functional derivatives of carboxylic acid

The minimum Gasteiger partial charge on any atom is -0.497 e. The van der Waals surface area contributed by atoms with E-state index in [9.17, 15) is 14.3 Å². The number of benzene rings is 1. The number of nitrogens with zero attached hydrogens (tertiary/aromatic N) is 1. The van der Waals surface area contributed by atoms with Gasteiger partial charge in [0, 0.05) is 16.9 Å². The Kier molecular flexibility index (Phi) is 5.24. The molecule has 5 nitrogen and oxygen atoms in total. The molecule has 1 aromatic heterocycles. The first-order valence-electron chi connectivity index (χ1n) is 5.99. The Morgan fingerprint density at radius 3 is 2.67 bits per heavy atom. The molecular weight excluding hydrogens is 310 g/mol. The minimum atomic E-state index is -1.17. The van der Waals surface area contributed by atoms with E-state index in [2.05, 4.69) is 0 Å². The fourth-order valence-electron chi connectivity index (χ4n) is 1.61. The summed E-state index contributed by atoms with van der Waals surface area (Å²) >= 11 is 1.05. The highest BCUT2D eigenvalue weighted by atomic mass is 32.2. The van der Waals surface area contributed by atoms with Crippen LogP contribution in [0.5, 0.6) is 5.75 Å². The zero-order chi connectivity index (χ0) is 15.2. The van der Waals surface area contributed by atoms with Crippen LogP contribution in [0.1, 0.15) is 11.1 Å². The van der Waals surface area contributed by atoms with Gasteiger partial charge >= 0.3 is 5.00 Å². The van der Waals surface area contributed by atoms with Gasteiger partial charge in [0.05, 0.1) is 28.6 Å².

Reaction of an excess of these reagents with acyl chlorides, anhydrides and esters leads to alcohol products, in the same fashion as the hydride reductions. Two additional functional group derivatives will be considered in this chapter, viz., amides and acid chlorides. Since acyl chlorides and anhydrides are expensive and time consuming to prepare, acids and esters are the most commonly used reactants for this transformation. Step 6 is thus an essential part of the mechanism. This is futher demonstrated by the last reaction, in which a nitrile is preferentially reduced in the presence of a carbonyl group and two benzene rings. Even if one were to use a large exces of the alkoxide anion, it would be unable to add to this functionality at an appreciable rate. (CH3(CH2)2CO)2O is butanoic anhydride   &   CH3COOCOCH2CH3 is ethanoic propanoic anhydride (or acetic propionic anhydride). 1. q      NOTE: To this point, the conversion is from an amide to a carboxylic acid. This is the neutralization of the carboxylic acid by the hydroxide anion (just as in the case of base-promoted ester hydrolysis). Specifically, these are the carbonyl carbon, its attached oxygen, the atom (R) attached to the carbonyl carbon, the nitrogen and the two atoms (R’,R’’) attached to nitrogen. q      In contrast, the nitrogen-protonated conjugate acid has no resonance stabilization at all (there is only one valid resonance structure). In this two-stage mechanism bond formation occurs before bond cleavage, and the carbonyl carbon atom undergoes a hybridization change from sp2 to sp3 and back again. In the illustration on the right, R and Z represent the remainder of a benzene ring. The strongest resonance effect occurs in amides, which exhibit substantial carbon-nitrogen double bond character and are the least reactive of the derivatives. In the following examples the IUPAC names are color coded, and common names are given in parentheses. Nomenclature Three examples of acyl groups having specific names were noted earlier. Carboxylic acids have a hydroxyl group bonded to an acyl group, and their functional derivatives are prepared by replacement of the hydroxyl group with substituents, such as halo, alkoxyl, amino and acyloxy. and drives the equilibrium to completion. When these substituents are attached to an sp2 carbon that is part of a π-electron system, a similar inductive effect occurs, but p-π conjugation moves electron density in the opposite direction. q      It should be noted that the hydroxide ion is consumed in the final step of the reaction, so that the reaction is not base-catalyzed, but rather requires a stoichiometric amount of the base. q      The overall reaction, starting from the amide, goes to completion because the carboxylate anion has greater resonance stabilization than the amide. The only other reduction of a carboxylic acid derivative that is widely used is that of nitriles to 1º-amines. The exceptional reactivity of acyl halides, on the other hand, facilitates their reduction under mild conditions, by using a poisoned palladium catalyst similar to that used for the partial reduction of alkynes to alkenes. The first three examples concern reactions of acyl chlorides, the most reactive acylating reagents discussed here. • Amides: The name of the related acid is used first and the oic acid or ic acid suffix is replaced by amide (only for 1º-amides). A temperature of -78 ºC is easily maintained by using dry-ice as a coolant. This analysis also predicts the influence these substituent groups have on the reactivity of carboxylic acid derivatives toward nucleophiles (Z = O in the illustration). . Also, a specific example of acyl chloride formation from the reaction of a carboxylic acid with thionyl chloride will be shown. These functional groups are listed in Table 15.1 “Organic Acids, Bases, and Acid Derivatives” , along with an example (identified by common and International Union of Pure and Applied Chemistry [IUPAC] names) for each type of compound. Addition of hydride produces a tetrahedral intermediate, shown in brackets, which has a polar oxygen-aluminum bond. For a summary overview of the reducing reagents discussed above. q      In the case of acid chlorides, the third resonance structure is the least favorable of all of the acyl compounds, placing a positive charge on the highly electronegative chlorine atom. We can also consider the conjugate base of a carboxylic acid, a. , as a functional derivative of the carboxylic acid. q      Condensation of a Carboxylic Acid with An Amine via Carbodiimide Catalysis. q      Although the unavoidable consumption of the base requires that we use a mole for mole amount of sodium or potassium hydroxide, there is also a favorable aspect of this final, neturalization, step. As in the reductions of aldehydes and ketones, the first step in each case is believed to be the irreversible addition of hydride to the electrophilic carbonyl carbon atom. Lithium tri-tert-butoxyaluminohydride   (LtBAH), LiAl[OC(CH3)3]3H :   Soluble in THF, diglyme & ether. • Acid Halides: The acyl group is named first, followed by the halogen name as a separate word. q      The mechanism of the base-promoted ester hydrolysis is illustrated below. The most important such reaction is hydrolysis, and this normally requires heat and strong acid or base catalysts. e.g. The amide group has a carboxyl group joined to an amino group. The acyl compounds as a group all contain a carbon atom (the acyl carbon) in the +3 oxidation state, so that their interconversions, which are the special emphasis of this chapter, are not redox reactions. As illustrated by the following equations (shaded box), this occurs by sequential addition-elimination-addition reactions, and finishes with hydrolysis of the resulting alkoxide salt. These are often used in common names of compounds. o    Since acid chlorides are much less thermodynamically stable than carboxylic acids, or any of the other acyl derivatives, their reactions with nucleophiles can proceed rapidly, at much lower temperatures (room temperature) and without the need for catalysis. Examples of these reductions are provided in the following diagram. The third reviews three common reactions, applied to eight carbonyl compounds, including aldehydes and ketones. Even if one were to use a large exces of the alkoxide anion, it would be unable to add to this functionality at an appreciable rate. As with aldehydes and ketones, carboxylic acid formulas can be written to show the carbon-to-oxygen double bond explicitly, or the carboxyl group can be written in condensed form on one line. It must be used in an equimolar amount. Because of the very strong pi bonding between the nitrogen atom and the carbonyl carbon in amides, the trigonal plane of nitrogen atom is required to be, with the trigonal plane of the carbonyl carbon atom (also, of course, sp. Such a method is the room temperature condensation between carboxylic acids and amines catalyzed by dicyclohexylcarbodimide (R’’’ = cyclohexyl). The overall reaction, starting from the amide, goes to completion because. Furthermore, such substitution reactions of alcohols and ethers are rare, except in the presence of strong mineral acids. These are designated by "N-alkyl" term(s) at the beginning of the name. The positive charge is also localized on an atom (N) which is directly attached to a highly electron deficient carbonyl carbon (electrostatic repulsion). Acyl Group Substitution This is probably the single most important reaction of carboxylic acid derivatives. Overlap of this type of orbital with the 2p AO on the carbonyl carbon would be much less efficient (recall that pi bonding is most efficient between p type orbitals). The aldehyde or ketone product of this elimination then adds a second equivalent of the reagent. In contrast, the nitrogen-protonated conjugate acid has no resonance stabilization at all (there is only one valid resonance structure). From the previous discussions you should be able to predict the favored product from each of the following reactions. Also, the 3p orbital of chlorine is too large to overlap very efficiently with the much smaller 2p AO on the carbonyl carbon. In practice, both reagents are used in equimolar amounts, and usually at temperatures well below 0 ºC. CHAPTER 18: FUNCTIONAL DERIVATIVES OF CARBOXYLIC ACIDS . Esters are less reactive acylating reagents than anhydrides, and the ester exchange reaction (#6) requires a strong acid or base catalyst. In contrast to the usefulness of lithium aluminum hydride in reducing various carboxylic acid derivatives, sodium borohydride is seldom chosen for this purpose. Note in particular that the step in which the carbonyl pi bond is broken is the “slow” step.